Perspective-taking and Responses to Narrative Health Campaigns
Weston, Dale Alexander
Thesis or dissertation
University of Exeter
This thesis has an 18 month embargo on it
Reason for embargo
I intend to publish research papers from my PhD work.
This thesis is concerned with the health-related effects of perspective-taking in response to a narrative health campaign. To begin, the thesis outlines the health promotion strategies currently in use (i.e., statistical vs. narrative), presents research discussing their relative effectiveness, and considers the potential for perspective-taking to influence the impact of narrative health campaigns (Chapter 1). The thesis then defines two types of perspective-taking, cognitive and emotional, and explores the processes underlying these (Chapter 2). Each type of perspective-taking is then considered in the context of the health promotion literature (Chapter 3). It was proposed that, whereas cognitive perspective-taking should have a relatively straightforward and positive effect on the impact of narrative health campaigns, the effects of emotional perspective-taking should be more variable. Seven studies were conducted to test this basic premise and identify mediators and moderators of the observed effects. In Chapter 4, two studies are presented that aim to establish the effects of perspective-taking on health-related outcomes (Studies 1 & 2). A broadly consistent pattern was observed across these studies: encouraging cognitive perspective-taking led to more positive health-related outcomes than did encouraging emotional perspective-taking. Having established the basic effect, two studies are presented in Chapter 5 that explore a potential mediator: perspective-takers’ self-efficacy concerning a health promoting behaviour (chlamydia testing: Studies 3 & 4). These studies found a consistent indirect effect of perspective-taking on intentions to get tested for chlamydia through self-efficacy: encouraging cognitive perspective-taking increased participants’ perceived self-efficacy relative to encouraging emotional perspective-taking, which in turn positively predicted intentions to get tested in the future. The three studies presented in Chapter 6 explore potential moderators of the effects of perspective-taking (Studies 5-7). Specifically, these studies test whether the relative effects of perspective-taking are moderated by features of the relationship between the perspective-taker and a target presented in a narrative health campaign. The broad pattern observed across these studies suggests that the perception of a shared categorisation (or social identity) between the perspective-taker and target moderates the effect of perspective-taking on health-related outcomes. Specifically, the final study, Study 7, demonstrated that encouraging cognitive perspective-taking in response to a narrative health campaign leads to more positive health-related effects than encouraging emotional perspective-taking when perspective-takers’ personal (unshared) identity is made salient; however, these effects are attenuated (and potentially even reversed) when a social (or shared) identity is made salient. Considered as a whole, the research presented in this thesis represents the first empirical examination of the relative health-related effects of different types of perspective-taking in response to a narrative health campaign. The research demonstrates that perspective-taking is an important factor in determining whether or not narrative health promotion campaigns are likely to be effective. However, it also makes clear that the processes through, and conditions under, which cognitive and emotional perspective-taking can help to ensure the effectiveness of narrative health campaigns are not yet fully understood. Nevertheless, the studies presented herein successfully identify several such conditions and mechanisms ready for further study. Theoretical and practical implications, alongside limitations and more specific suggestions for further research are discussed.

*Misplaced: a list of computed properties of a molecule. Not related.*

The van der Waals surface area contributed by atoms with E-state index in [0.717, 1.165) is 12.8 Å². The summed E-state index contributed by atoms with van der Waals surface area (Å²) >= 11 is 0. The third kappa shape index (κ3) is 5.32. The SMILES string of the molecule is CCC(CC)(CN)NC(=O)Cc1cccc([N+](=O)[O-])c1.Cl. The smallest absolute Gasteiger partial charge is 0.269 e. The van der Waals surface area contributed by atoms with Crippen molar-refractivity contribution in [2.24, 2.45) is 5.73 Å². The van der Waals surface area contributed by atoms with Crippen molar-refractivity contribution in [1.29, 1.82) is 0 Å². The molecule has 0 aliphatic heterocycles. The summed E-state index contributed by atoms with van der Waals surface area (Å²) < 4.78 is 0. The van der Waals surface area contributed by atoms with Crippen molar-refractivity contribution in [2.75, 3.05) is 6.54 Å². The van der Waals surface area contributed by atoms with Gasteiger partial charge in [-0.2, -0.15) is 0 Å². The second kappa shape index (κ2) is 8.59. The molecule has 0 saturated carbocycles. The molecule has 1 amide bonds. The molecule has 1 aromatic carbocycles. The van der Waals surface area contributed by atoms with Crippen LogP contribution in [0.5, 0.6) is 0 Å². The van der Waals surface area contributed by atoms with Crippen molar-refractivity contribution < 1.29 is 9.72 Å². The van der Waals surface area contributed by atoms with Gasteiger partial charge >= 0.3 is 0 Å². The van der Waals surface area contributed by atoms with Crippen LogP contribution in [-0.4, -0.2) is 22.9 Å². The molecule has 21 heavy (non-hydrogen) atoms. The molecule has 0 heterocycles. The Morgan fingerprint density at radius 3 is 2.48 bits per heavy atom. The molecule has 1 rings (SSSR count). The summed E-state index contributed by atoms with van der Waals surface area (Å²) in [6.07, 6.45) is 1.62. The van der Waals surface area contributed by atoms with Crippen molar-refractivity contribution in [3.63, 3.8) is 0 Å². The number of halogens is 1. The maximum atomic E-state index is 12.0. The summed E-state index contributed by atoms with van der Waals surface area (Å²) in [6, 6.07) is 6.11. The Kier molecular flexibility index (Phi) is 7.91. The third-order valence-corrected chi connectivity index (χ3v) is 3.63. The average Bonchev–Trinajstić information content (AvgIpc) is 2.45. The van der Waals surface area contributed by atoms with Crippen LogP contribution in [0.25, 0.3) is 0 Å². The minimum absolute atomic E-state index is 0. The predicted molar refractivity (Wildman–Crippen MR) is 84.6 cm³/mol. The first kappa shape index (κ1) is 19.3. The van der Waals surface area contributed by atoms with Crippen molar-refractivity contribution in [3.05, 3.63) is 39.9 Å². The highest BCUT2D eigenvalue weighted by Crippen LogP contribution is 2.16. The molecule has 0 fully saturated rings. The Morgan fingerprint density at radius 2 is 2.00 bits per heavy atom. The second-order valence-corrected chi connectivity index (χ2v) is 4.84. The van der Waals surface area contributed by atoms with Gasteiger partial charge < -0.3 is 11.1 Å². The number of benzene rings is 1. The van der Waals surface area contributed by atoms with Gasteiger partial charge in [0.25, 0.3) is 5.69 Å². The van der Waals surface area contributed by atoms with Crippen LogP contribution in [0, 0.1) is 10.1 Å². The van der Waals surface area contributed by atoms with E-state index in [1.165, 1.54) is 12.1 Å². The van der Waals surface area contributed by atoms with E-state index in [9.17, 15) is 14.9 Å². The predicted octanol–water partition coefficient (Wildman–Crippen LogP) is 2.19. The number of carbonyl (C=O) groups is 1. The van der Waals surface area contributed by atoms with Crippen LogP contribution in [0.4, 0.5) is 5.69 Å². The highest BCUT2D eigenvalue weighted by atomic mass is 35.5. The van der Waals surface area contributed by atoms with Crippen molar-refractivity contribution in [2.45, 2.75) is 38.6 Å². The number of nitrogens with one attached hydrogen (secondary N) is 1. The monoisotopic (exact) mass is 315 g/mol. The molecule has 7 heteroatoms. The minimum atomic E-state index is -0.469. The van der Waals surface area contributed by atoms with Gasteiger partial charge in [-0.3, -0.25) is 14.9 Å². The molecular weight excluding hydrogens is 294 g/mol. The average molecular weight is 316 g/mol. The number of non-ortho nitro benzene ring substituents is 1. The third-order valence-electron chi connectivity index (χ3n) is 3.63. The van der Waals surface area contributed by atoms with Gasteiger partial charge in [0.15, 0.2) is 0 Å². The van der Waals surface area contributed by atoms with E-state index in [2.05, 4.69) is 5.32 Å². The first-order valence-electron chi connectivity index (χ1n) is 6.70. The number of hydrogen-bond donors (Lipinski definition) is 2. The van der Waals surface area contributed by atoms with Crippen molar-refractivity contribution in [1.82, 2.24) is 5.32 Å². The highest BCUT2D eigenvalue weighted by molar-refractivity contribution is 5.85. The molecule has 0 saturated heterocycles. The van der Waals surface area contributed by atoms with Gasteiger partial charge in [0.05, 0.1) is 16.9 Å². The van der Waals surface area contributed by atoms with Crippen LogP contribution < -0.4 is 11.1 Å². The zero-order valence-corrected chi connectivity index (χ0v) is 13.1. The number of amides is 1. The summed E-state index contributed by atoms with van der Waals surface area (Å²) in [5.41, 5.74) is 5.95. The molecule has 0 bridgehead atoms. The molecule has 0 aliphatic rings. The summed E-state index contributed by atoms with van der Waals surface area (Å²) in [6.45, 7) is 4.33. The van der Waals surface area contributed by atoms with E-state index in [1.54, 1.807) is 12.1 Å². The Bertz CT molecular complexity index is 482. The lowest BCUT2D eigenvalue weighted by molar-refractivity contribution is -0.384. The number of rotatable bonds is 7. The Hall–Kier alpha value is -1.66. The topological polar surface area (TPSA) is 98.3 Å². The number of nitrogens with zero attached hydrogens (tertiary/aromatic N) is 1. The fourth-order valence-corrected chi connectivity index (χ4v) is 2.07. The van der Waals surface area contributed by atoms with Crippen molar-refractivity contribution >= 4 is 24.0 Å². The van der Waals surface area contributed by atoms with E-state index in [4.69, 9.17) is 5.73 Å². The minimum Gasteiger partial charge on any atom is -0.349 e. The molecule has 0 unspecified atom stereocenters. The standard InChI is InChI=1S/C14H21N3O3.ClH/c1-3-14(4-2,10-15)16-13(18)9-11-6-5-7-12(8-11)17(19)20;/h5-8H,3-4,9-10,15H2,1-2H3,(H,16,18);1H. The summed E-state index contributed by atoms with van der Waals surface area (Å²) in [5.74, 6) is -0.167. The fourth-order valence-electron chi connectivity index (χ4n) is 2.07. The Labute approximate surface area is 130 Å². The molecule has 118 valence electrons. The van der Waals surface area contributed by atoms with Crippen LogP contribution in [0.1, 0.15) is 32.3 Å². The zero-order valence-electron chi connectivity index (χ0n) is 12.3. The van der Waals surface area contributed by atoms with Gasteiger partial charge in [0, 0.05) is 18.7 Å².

PhD in Psychology